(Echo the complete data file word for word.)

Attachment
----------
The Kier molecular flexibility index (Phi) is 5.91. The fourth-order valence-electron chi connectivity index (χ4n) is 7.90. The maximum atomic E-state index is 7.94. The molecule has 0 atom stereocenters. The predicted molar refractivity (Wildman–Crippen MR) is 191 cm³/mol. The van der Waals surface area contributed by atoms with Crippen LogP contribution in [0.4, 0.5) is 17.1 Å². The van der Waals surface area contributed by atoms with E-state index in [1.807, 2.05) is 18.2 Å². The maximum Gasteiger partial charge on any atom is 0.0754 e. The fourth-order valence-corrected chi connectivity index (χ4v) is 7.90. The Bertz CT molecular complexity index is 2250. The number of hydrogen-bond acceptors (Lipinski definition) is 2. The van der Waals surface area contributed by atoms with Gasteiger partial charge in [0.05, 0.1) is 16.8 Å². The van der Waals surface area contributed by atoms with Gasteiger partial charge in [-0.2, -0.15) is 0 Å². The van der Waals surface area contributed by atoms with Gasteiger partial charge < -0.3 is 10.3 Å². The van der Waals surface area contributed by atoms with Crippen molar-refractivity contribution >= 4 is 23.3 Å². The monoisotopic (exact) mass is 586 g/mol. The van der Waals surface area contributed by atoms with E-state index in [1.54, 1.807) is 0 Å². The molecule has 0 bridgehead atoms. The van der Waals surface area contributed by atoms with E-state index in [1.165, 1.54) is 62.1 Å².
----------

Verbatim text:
The Kier molecular flexibility index (Phi) is 5.91. The fourth-order valence-electron chi connectivity index (χ4n) is 7.90. The maximum atomic E-state index is 7.94. The molecule has 0 atom stereocenters. The predicted molar refractivity (Wildman–Crippen MR) is 191 cm³/mol. The van der Waals surface area contributed by atoms with Crippen LogP contribution in [0.4, 0.5) is 17.1 Å². The van der Waals surface area contributed by atoms with E-state index in [1.807, 2.05) is 18.2 Å². The maximum Gasteiger partial charge on any atom is 0.0754 e. The fourth-order valence-corrected chi connectivity index (χ4v) is 7.90. The Bertz CT molecular complexity index is 2250. The number of hydrogen-bond acceptors (Lipinski definition) is 2. The van der Waals surface area contributed by atoms with Gasteiger partial charge in [0.05, 0.1) is 16.8 Å². The van der Waals surface area contributed by atoms with Gasteiger partial charge in [-0.2, -0.15) is 0 Å². The van der Waals surface area contributed by atoms with Gasteiger partial charge < -0.3 is 10.3 Å². The van der Waals surface area contributed by atoms with Crippen molar-refractivity contribution >= 4 is 23.3 Å². The monoisotopic (exact) mass is 586 g/mol. The van der Waals surface area contributed by atoms with E-state index in [1.54, 1.807) is 0 Å². The molecule has 0 bridgehead atoms. The van der Waals surface area contributed by atoms with E-state index in [1.165, 1.54) is 62.1 Å².